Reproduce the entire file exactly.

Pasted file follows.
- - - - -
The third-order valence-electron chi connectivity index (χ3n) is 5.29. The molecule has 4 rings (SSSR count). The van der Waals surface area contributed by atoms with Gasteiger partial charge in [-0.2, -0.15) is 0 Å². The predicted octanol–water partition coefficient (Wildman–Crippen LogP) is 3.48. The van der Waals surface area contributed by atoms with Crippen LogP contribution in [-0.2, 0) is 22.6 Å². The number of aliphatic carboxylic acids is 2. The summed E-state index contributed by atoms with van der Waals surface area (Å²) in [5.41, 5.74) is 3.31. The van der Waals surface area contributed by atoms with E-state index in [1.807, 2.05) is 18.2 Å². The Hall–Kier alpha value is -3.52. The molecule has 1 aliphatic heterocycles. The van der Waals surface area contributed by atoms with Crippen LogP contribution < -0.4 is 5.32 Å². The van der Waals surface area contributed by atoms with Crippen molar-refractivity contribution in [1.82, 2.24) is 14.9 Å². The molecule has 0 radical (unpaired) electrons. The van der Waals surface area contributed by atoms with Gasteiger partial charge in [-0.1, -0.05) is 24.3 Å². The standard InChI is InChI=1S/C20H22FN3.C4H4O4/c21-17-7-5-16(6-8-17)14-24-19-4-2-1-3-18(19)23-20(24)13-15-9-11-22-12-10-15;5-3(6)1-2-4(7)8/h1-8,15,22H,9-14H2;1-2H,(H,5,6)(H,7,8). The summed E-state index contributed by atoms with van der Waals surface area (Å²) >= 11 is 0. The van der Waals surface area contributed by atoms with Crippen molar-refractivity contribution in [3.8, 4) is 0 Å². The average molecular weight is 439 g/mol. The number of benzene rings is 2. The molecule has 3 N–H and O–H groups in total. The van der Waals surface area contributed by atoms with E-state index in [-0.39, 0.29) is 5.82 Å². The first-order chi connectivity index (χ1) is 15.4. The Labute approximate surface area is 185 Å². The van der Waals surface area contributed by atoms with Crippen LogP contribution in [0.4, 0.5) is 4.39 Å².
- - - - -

The third-order valence-electron chi connectivity index (χ3n) is 5.29. The molecule has 4 rings (SSSR count). The van der Waals surface area contributed by atoms with Gasteiger partial charge in [-0.2, -0.15) is 0 Å². The predicted octanol–water partition coefficient (Wildman–Crippen LogP) is 3.48. The van der Waals surface area contributed by atoms with Crippen LogP contribution in [-0.2, 0) is 22.6 Å². The number of aliphatic carboxylic acids is 2. The summed E-state index contributed by atoms with van der Waals surface area (Å²) in [5.41, 5.74) is 3.31. The van der Waals surface area contributed by atoms with E-state index in [1.807, 2.05) is 18.2 Å². The Hall–Kier alpha value is -3.52. The molecule has 1 aliphatic heterocycles. The van der Waals surface area contributed by atoms with Crippen LogP contribution < -0.4 is 5.32 Å². The van der Waals surface area contributed by atoms with Crippen molar-refractivity contribution in [1.82, 2.24) is 14.9 Å². The molecule has 0 radical (unpaired) electrons. The van der Waals surface area contributed by atoms with Gasteiger partial charge in [-0.1, -0.05) is 24.3 Å². The standard InChI is InChI=1S/C20H22FN3.C4H4O4/c21-17-7-5-16(6-8-17)14-24-19-4-2-1-3-18(19)23-20(24)13-15-9-11-22-12-10-15;5-3(6)1-2-4(7)8/h1-8,15,22H,9-14H2;1-2H,(H,5,6)(H,7,8). The summed E-state index contributed by atoms with van der Waals surface area (Å²) >= 11 is 0. The van der Waals surface area contributed by atoms with Crippen molar-refractivity contribution in [3.8, 4) is 0 Å². The average molecular weight is 439 g/mol. The number of benzene rings is 2. The molecule has 3 N–H and O–H groups in total. The van der Waals surface area contributed by atoms with E-state index in [-0.39, 0.29) is 5.82 Å². The first-order chi connectivity index (χ1) is 15.4. The Labute approximate surface area is 185 Å². The van der Waals surface area contributed by atoms with Crippen LogP contribution in [0.4, 0.5) is 4.39 Å².